Updates are necessary, but annoying. Which is why your Mac, by default, installs them automatically.
At first, I thought the new MacBook Pro touch bar was actively worse than a traditional keyboard for adjusting volume or brightness. After all, with keys you can turn the volume up or down with a quick tap. From what I saw of the touch bar you needed to tap the volume button, then adjust the slider that appears. A tap, followed by a tap-and-move motion.
If you’re a Mac-using professional photographer, you’re probably already paying $10 a month for Adobe Creative Cloud’s Photography plan, which includes Photoshop and Lightroom. But what about the rest of us, who occasionally edit images but not enough to justify a $120 annual bill? Are there any free Mac image editors?
Apple’s been trying to kill the numbered function keys for a long time—the labels F1, F2, and so on have long been pushed to the corner bottom-right corner of keys in favor of function-specific icons. And with the Touch Bar, Apple took their vendetta even further.
You’ve got a brand new Mac. Congratulations! But all of your files and applications are still on your old Mac. Here’s how to migrate them in just a few clicks.
Parallels is easily the best virtualization software on the Mac, and earlier this year, they quietly added a new app called Parallels Desktop Lite to the Mac App Store—and unlike its cousin, it’s free to download. The catch: if you want to use Windows virtual machines, you’re going to have to pay for a $60 a year for a subscription.
Modern operating systems offer weather information out-of-the-box. There’s Windows 10’s weather app, and the Notification Center on macOS. But Ubuntu doesn’t come with anything like this.
Apple put a touch screen on the MacBook Pro, but doesn’t offer some way of launching or switching apps from it. Seriously, Apple? It seems like an oversight, but happily a couple of developers have stepped up to offer this feature.
Not sure you love the touch bar? Maybe you mostly just don’t love what’s on it. No worries: that’s easy to change.
Have you ever used Unroll.me, the web service that helps you unsubscribe from newsletters in bulk? If so, your emails have been scanned by that company and sold to third parties including Uber. There’s a chance they’re scanning your emails right now.
There are two kinds of Mac users: those who use Spotlight constantly, and those who ignore it.
You’re meeting a friend downtown in a new city, and he asks you where you are. Be honest: you have no clue. Luckily, Google Maps can help you both out.
If the receipt for a flight or hotel is sent to your Gmail account, an appointment is automatically added to Google Calendar. Some people find this useful; some people find it annoying; some people find it downright creepy. If you’re more in the second or third camp than the first, good news: you can disable this feature entirely.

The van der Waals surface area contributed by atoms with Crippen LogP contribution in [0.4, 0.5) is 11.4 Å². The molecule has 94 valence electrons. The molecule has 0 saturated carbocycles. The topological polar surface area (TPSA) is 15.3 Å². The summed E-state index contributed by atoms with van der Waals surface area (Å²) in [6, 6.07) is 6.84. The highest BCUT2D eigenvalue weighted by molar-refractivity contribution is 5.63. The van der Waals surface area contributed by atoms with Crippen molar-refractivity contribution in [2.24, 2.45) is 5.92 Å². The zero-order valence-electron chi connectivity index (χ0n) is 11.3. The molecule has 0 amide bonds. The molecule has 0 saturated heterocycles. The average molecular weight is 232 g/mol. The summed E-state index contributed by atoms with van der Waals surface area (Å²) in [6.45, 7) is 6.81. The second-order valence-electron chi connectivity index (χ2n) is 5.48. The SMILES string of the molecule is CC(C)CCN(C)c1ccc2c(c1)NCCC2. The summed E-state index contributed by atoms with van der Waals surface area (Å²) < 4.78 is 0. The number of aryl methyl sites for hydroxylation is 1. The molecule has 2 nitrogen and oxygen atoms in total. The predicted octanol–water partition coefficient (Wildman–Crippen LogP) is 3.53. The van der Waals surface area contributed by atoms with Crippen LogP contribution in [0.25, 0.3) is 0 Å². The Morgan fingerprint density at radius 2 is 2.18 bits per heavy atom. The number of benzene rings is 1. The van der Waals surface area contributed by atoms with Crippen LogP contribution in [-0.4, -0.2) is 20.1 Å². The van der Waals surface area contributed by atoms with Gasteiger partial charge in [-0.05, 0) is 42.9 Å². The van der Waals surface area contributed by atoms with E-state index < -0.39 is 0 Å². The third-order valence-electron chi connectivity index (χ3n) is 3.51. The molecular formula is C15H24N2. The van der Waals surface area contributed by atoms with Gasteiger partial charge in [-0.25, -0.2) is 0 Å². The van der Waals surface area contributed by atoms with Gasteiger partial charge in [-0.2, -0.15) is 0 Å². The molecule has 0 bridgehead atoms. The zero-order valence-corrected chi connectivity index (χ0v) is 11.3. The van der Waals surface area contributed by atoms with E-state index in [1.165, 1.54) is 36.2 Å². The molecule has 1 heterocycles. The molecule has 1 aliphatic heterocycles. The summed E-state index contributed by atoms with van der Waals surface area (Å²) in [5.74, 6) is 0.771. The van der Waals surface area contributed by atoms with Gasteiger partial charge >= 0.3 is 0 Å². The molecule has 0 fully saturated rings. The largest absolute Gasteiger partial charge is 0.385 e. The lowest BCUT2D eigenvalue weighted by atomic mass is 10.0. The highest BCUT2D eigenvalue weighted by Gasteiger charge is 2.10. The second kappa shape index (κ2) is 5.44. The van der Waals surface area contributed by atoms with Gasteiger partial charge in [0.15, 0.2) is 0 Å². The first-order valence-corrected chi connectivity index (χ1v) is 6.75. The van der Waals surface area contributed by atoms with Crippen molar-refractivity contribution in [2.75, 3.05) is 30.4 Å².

OneNote is simple at first glance: it’s a place to write notes and maybe clip articles from the web for future refernce. It’s an organizational tool, and a good one. But unlike other Office products, Microsoft offers OneNote for free and is constantly adding new updates.
It’s bad enough that your kid never goes to sleep, but now your Mac is doing the same thing! Sure, it may not be crying, but your Mac just sits there, awake, without giving you any indication as to why. What’s going on?
This isn’t to say that macOS is an insecure operating system: it isn’t. But macOS is, like Windows and Linux, vulnerable to user error. On some level, ensuring your Mac is free from malware is up to you.
When DVR users want to catch up on their favorite shows, they head to the recordings section, and everything is in one place. Cord cutters don’t have that luxury: some shows are on Hulu, others are on Amazon, and many are offered only on the website for a particular TV channel.
Wish your Mac’s login screen worked differently? Maybe you don’t want to see a list of users, or maybe you wish you could change your keyboard format before typing your password. There’s no “Login Screen” panel in System Preferences, but these settings to exist—they’re just a little hidden.
You want to find specific information from a given website, but it doesn’t offer search. Or maybe its internal search feature is just plain awful. What can you do?
Oh, the Finder. It’s been Apple’s default file browser on the Mac since it was called Macintosh, and users have been complaining about it ever since. We can’t fix the Finder for you: no one can but Apple. We’re betting that doesn’t happen any time soon.
Is it time to sell or give away your old Mac? Or do you just want a fresh start to clean up your machine? Here’s how to securely delete all of your files, then install a fresh version of macOS.
Listen: I know you love your Google Chrome. You’ve got your massive collection of extensions, your favorite pinned tabs, and there’s even that colorful theme you added sometime in 2013. You’re comfy in Chrome. I get it.
Someone sent you an iCalendar file, but you’re a Google Calendar user. Can you even use this?
The web can be an ugly place. Sites with useful information can also be cluttered with sidebars, advertisements, and popups asking you to subscribe to a newsletter.
Tired of your kids or roommate posting dumb things to your Facebook account every time you leave the room? All you have to do lock your Mac to keep them out.